For the second consecutive day, a high-profile economist has called for a rethink of the B-20 mortgage stress test.
Benjamin Tal, deputy chief economist with CIBC World Markets, has written a paper recommending that regulators revisit a requirement that prospective homebuyers qualify for mortgages 200 basis point higher than the contracted rate.
Part of the reason, according to him, is that this regulation is leading more borrowers to rely on "alternative lenders".
"Alternative lending is an integral part of any normally-functioning market," Tal wrote. "But a fast-growing alternative lending market is not.
"Behind the scenes, there is a transfer of risk from the regulated to the less regulated segment of the market—from where there is light to where it is dark," he continued. "That was certainly not the intent of B-20, and any other mortgage-related change to regulations."
On April 15, the chief economist of the B.C. Real Estate Association, Cameron Muir, linked the B-20 stress to "near recession-level housing demand despite the province boasting the lowest unemployment rates in a decade".
The "B-20" rule was introduced in January 2018 by the Office of the Superintendent of Financial Institutions in response to Canadians' high debt levels.
In December, the Canada Mortgage and Housing Corporation stated that the debt-to-income ratio in Metro Vancouver was 242 percent—the highest in the country. Metro Toronto was in second place at 208 percent.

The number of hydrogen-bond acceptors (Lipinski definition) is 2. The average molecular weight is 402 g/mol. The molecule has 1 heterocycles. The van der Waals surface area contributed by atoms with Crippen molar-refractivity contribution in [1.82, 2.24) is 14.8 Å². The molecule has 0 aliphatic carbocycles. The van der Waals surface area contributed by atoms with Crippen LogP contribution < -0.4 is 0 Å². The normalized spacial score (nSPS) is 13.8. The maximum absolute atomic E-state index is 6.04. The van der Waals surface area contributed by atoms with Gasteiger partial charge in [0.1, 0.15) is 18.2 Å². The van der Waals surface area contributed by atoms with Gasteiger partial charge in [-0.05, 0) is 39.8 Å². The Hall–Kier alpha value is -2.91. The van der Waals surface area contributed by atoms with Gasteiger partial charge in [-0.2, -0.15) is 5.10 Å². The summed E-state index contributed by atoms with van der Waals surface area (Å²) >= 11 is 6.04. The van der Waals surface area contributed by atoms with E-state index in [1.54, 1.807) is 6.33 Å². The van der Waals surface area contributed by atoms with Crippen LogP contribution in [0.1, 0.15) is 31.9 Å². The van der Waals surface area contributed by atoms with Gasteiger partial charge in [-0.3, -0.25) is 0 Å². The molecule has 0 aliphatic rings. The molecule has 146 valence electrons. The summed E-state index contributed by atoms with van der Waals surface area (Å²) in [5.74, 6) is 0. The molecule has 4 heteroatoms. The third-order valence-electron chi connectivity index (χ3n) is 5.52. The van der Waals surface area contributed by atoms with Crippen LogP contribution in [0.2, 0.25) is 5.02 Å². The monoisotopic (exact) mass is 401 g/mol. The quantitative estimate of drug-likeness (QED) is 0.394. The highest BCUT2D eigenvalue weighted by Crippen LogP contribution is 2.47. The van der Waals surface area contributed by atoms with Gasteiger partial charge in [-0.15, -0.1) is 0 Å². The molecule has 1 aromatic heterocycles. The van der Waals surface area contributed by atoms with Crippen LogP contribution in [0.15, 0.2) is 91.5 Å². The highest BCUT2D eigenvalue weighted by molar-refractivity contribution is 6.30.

Tal's paper noted that it's possible to get a fixed-rate mortgage nowadays at 3.5 percent, but a person must still be qualified at 5.5 percent.
"There is little doubt that the architects of B-20 had Vancouver and Toronto in mind when they designed the new rule," Tal wrote. "The more stretched you are, the more likely you are to fail the test."
That is indeed what has happened in those two cities, according to research he pulled together from his bank, the real estate industry, Statistics Canada, and the Canada Mortgage and Housing Corporation.
Sales in Metro Vancouver, in particular, have plummeted over the past year.
"The damage to the housing market was directly linked to unaffordability," Tal declared.
He pointed out that 21 policy changes related to the residential mortgage-lending market in the period leading up to the introduction of the B-20 stress test have significantly improved the overall quality of credit in the Canadian market. But he also noted that this evaluation does not capture credit scores of those who don't rely on traditional lenders.
And it appears that far more borrowers are choosing this route to pay for their homes.
Citing data from the Ontario Land Registry, Tal concluded that over the past two years, "mortgage originations provided by alternative lenders rose by a cumulative 27% while originations in the market as a whole fell by 11%."
He acknowledged that this might not be entirely due to the B-20 regulation.
It would also "reflect the impact of the stress test that was imposed on high-ratio mortgages in late-2016 as well as regulatory-related credit restrictions on new immigrants and those self-employed".
"The stress test imposed on the market was probably necessary, since there was a need to save some Canadian borrowers from themselves," Tal wrote. "But is 200 basis points the right number?"
In answering that question, he stated that the B-20 rule was introduced in a slowing housing market. Since then, the Bank of Canada has increased its rates by 75 basis points and the five-year mortgage rate has gone up by 35 basis points.
"Furthermore, borrowers' income is likely to rise during mortgage terms," Tal noted. "Average personal income has risen by a cumulative 12.5% over the past five years—the stress test does not take that into account.
"Nor does B-20 allow for the fact that during the course of the mortgage term, equity position rises due to principal payments."
For these reasons, he called for a "more flexible benchmark" with potentially a narrower spread over the contract rate.